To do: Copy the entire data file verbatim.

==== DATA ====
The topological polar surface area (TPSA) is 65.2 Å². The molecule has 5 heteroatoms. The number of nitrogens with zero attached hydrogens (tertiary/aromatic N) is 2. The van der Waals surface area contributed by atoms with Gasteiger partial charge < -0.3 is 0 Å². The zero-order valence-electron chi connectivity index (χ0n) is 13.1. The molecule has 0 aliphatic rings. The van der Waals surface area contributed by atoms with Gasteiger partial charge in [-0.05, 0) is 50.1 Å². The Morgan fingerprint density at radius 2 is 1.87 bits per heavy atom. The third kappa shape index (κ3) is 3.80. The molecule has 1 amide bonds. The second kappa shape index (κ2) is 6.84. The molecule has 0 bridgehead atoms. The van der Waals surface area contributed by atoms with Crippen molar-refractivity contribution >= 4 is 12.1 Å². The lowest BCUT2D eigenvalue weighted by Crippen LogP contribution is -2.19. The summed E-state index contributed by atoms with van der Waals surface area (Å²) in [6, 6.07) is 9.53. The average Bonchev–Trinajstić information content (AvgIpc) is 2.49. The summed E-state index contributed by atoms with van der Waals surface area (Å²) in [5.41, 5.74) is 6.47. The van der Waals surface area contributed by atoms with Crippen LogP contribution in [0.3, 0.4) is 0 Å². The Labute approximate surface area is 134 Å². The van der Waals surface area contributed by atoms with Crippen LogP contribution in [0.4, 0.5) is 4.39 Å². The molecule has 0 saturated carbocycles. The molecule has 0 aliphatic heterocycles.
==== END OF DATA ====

The topological polar surface area (TPSA) is 65.2 Å². The molecule has 5 heteroatoms. The number of nitrogens with zero attached hydrogens (tertiary/aromatic N) is 2. The van der Waals surface area contributed by atoms with Gasteiger partial charge < -0.3 is 0 Å². The zero-order valence-electron chi connectivity index (χ0n) is 13.1. The molecule has 0 aliphatic rings. The van der Waals surface area contributed by atoms with Gasteiger partial charge in [-0.05, 0) is 50.1 Å². The Morgan fingerprint density at radius 2 is 1.87 bits per heavy atom. The third kappa shape index (κ3) is 3.80. The molecule has 1 amide bonds. The second kappa shape index (κ2) is 6.84. The molecule has 0 bridgehead atoms. The van der Waals surface area contributed by atoms with Crippen molar-refractivity contribution >= 4 is 12.1 Å². The lowest BCUT2D eigenvalue weighted by Crippen LogP contribution is -2.19. The summed E-state index contributed by atoms with van der Waals surface area (Å²) in [6, 6.07) is 9.53. The average Bonchev–Trinajstić information content (AvgIpc) is 2.49. The summed E-state index contributed by atoms with van der Waals surface area (Å²) in [5.41, 5.74) is 6.47. The van der Waals surface area contributed by atoms with Crippen LogP contribution in [0.3, 0.4) is 0 Å². The Labute approximate surface area is 134 Å². The van der Waals surface area contributed by atoms with Crippen LogP contribution in [0.4, 0.5) is 4.39 Å². The molecule has 0 saturated carbocycles. The molecule has 0 aliphatic heterocycles.